This next coin is another coin from the Panama-Pacific International Exposition. This time, the coin is a quarter eagle or $2.50 denomination.

The U.S. Mint determined Charles E. Barber and George T. Morgan, both Mint sculptors, would design the quarter eagle.

Barber produced the obverse design and Morgan the reverse.

One could look at all the "Barber" coins with his Liberty Head design and think the gentleman had little imagination.

But, that view is perhaps unfair since Congress dictated a lot of the coin devices; not the details, but the devices.

For the quarter eagle, Barber's obverse design shows Columbia with a caduceus in her left hand seated on a hippocampus to represent the use of the new canal.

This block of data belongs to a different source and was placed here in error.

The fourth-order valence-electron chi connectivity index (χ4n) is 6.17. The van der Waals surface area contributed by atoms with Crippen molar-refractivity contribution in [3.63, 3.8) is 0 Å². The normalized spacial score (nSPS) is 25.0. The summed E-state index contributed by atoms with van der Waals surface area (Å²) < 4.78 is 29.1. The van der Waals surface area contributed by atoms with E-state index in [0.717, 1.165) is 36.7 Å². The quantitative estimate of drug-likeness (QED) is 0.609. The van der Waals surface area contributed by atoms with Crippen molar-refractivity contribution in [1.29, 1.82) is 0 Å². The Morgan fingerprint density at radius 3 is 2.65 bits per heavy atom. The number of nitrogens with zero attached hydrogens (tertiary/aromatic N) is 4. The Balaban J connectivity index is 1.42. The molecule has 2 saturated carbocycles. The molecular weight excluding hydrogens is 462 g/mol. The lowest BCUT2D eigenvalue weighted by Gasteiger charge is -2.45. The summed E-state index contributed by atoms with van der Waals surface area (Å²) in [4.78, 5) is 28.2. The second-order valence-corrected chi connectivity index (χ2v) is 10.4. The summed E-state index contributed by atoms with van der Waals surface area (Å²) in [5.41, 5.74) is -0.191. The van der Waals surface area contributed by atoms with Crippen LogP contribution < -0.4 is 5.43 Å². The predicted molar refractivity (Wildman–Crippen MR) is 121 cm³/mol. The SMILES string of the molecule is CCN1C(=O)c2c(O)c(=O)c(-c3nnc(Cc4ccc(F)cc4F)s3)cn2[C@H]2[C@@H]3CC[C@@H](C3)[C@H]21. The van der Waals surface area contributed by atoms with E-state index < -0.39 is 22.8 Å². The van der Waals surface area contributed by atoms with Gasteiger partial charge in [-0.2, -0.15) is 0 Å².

A caduceus was the staff carried by Mercury as messenger of the gods, and a hippocampus was a sea horse with two forefeet, and a body ending in the tail of a dolphin or fish.

Of course, Columbia was frequently used to represent the United States.

For the reverse, Morgan designed a beautiful eagle with wings raised ready to fly.

Since the Expo was in San Francisco, all of the Pan-Pac coins were struck at the San Francisco Mint.

Congress specified the quarter eagle mintage to be 10,000 coins, however the 3,251 unsold coins were melted, leaving a population of just 6,749 coins.
Today, PCGS CoinFacts estimates 4,500 of the coins remain with 3,800 of those in MS-60 or higher grades.

Both PCGS and NGC value the MS-66 Panama-Pacific International Exposition gold quarter eagle coin in the mid $6000s range.

With its shiny gold, this coin remains an interesting and beautiful example of the mint sculptors' creativity through the years.

1926 Sesquicentennial Gold $2.5

1926 Sesquicentennial Commemorative Gold Quarter Eagle Coin NGC MS-61 obverse
1926 Sesquicentennial Commemorative Gold Quarter Eagle Coin NGC MS-61 reverse